Feeling down? Ask the authors.

It’s known that in the writing industry, rejection comes with the territory.  As said before, I received many, many rejection letters when sending to agents after I wrote ‘Addiction.’  Now, after I received my first letter regarding ‘Noon,’  I wanted to know why they didn’t think it was a good fit for their agency.  The agent stated that ‘many YA agents are looking for books written in the third person and that first person is very difficult to conquer in the YA industry.’ Of course, ‘Noon’ is written in first person and that is part of the novel that cannot and will not be changed. I truly believe that my story would not be the same story if changed into third person.  However, I began thinking about all the other agencies that will reject me just because of that.  Therefore, I emailed Jodi Picoult and Edie Melson (editor) about the topic.  This is what they had to say:

“Jenni, I always say stick to your guns.  That agent is ONE opinion.  And I’ve seen PLENTY of YA novels written in first person.”  – JP

During Jodi Picoult’s fight to keep the ending for the film adapted, ‘My Sister’s Keeper,’ she never gave up – even being shoved out of a conference.  Of course, she didn’t get the ending she wanted and deserved, but she never stopped fighting. Just like Jodi Picoult, I will not give up.  This industry is tough, but I am positive that there are agencies and publishers who would love to work with my book.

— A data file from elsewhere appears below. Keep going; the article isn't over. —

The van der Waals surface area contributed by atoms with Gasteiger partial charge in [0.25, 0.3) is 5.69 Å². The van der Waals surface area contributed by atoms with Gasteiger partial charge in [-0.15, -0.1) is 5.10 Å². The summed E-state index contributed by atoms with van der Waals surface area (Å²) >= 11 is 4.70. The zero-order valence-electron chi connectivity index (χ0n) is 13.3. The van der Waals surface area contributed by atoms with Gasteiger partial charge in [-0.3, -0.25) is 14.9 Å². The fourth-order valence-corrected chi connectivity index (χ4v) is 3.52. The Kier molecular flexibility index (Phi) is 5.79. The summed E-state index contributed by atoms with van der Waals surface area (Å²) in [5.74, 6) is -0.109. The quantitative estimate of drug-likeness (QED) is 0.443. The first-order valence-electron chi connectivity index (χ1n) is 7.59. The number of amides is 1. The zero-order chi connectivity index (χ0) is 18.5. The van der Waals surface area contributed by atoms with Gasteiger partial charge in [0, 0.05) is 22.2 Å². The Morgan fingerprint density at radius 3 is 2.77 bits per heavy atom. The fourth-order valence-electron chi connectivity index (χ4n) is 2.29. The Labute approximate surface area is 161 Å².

“Jennifer, It is hard not to be discouraged in this business, but there are several ways to overcome this obstacle. The first is to meet agents in person at writers conferences. I know you said you’ve attended a couple so this might be an avenue you’ve already thoroughly explored.  The other is to consider sending the manuscript out without an agent to small publishing houses. You also might consider releasing the book as an e-book first and proving there is a market for it. Publishers are watching what happens with e-books, particularly on Amazon.I hope this helps some. Try not to be discouraged – ALL the big writers went through what you are!”

Edie Melson has reviewed my query, synopsis and first three chapters and has always been open to help as much as she can.  For being an unpublished author, any help in the writing world is great help – especially from those who are busy with their own publications.  I’ve began looking into small presses that I can send to.  I’ll do anything to get this book noticed.


Therefore, I cannot and will not be discouraged. This is a learning experience and I’m determined and motivated to make this work.


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